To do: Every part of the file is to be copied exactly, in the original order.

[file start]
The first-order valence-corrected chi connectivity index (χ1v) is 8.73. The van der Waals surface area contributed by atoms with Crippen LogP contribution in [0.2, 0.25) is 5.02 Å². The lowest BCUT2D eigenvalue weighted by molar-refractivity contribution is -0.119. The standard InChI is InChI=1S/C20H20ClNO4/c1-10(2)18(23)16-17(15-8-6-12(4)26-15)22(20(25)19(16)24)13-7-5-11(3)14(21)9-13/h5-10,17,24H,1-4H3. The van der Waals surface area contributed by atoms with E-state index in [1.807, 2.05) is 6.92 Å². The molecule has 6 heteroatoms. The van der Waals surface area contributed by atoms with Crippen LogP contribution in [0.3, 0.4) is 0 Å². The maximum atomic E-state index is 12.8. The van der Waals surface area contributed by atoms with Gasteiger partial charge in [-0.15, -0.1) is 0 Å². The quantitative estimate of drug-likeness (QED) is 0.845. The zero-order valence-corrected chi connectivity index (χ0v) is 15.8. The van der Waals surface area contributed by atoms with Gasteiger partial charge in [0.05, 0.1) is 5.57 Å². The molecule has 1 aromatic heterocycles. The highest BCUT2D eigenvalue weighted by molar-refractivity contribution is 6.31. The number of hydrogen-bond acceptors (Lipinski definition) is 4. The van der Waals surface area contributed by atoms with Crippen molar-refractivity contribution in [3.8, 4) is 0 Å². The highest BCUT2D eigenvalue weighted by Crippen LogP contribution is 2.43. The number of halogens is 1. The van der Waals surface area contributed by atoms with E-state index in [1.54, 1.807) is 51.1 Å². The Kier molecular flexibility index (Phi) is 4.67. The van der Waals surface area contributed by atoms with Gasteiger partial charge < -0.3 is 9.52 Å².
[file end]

The first-order valence-corrected chi connectivity index (χ1v) is 8.73. The van der Waals surface area contributed by atoms with Crippen LogP contribution in [0.2, 0.25) is 5.02 Å². The lowest BCUT2D eigenvalue weighted by molar-refractivity contribution is -0.119. The standard InChI is InChI=1S/C20H20ClNO4/c1-10(2)18(23)16-17(15-8-6-12(4)26-15)22(20(25)19(16)24)13-7-5-11(3)14(21)9-13/h5-10,17,24H,1-4H3. The van der Waals surface area contributed by atoms with E-state index in [1.807, 2.05) is 6.92 Å². The molecule has 6 heteroatoms. The van der Waals surface area contributed by atoms with Crippen LogP contribution in [0.3, 0.4) is 0 Å². The maximum atomic E-state index is 12.8. The van der Waals surface area contributed by atoms with Gasteiger partial charge in [-0.15, -0.1) is 0 Å². The quantitative estimate of drug-likeness (QED) is 0.845. The zero-order valence-corrected chi connectivity index (χ0v) is 15.8. The van der Waals surface area contributed by atoms with Gasteiger partial charge in [0.05, 0.1) is 5.57 Å². The molecule has 1 aromatic heterocycles. The highest BCUT2D eigenvalue weighted by molar-refractivity contribution is 6.31. The number of hydrogen-bond acceptors (Lipinski definition) is 4. The van der Waals surface area contributed by atoms with Crippen molar-refractivity contribution in [3.8, 4) is 0 Å². The highest BCUT2D eigenvalue weighted by Crippen LogP contribution is 2.43. The number of halogens is 1. The van der Waals surface area contributed by atoms with E-state index in [1.54, 1.807) is 51.1 Å². The Kier molecular flexibility index (Phi) is 4.67. The van der Waals surface area contributed by atoms with Gasteiger partial charge < -0.3 is 9.52 Å².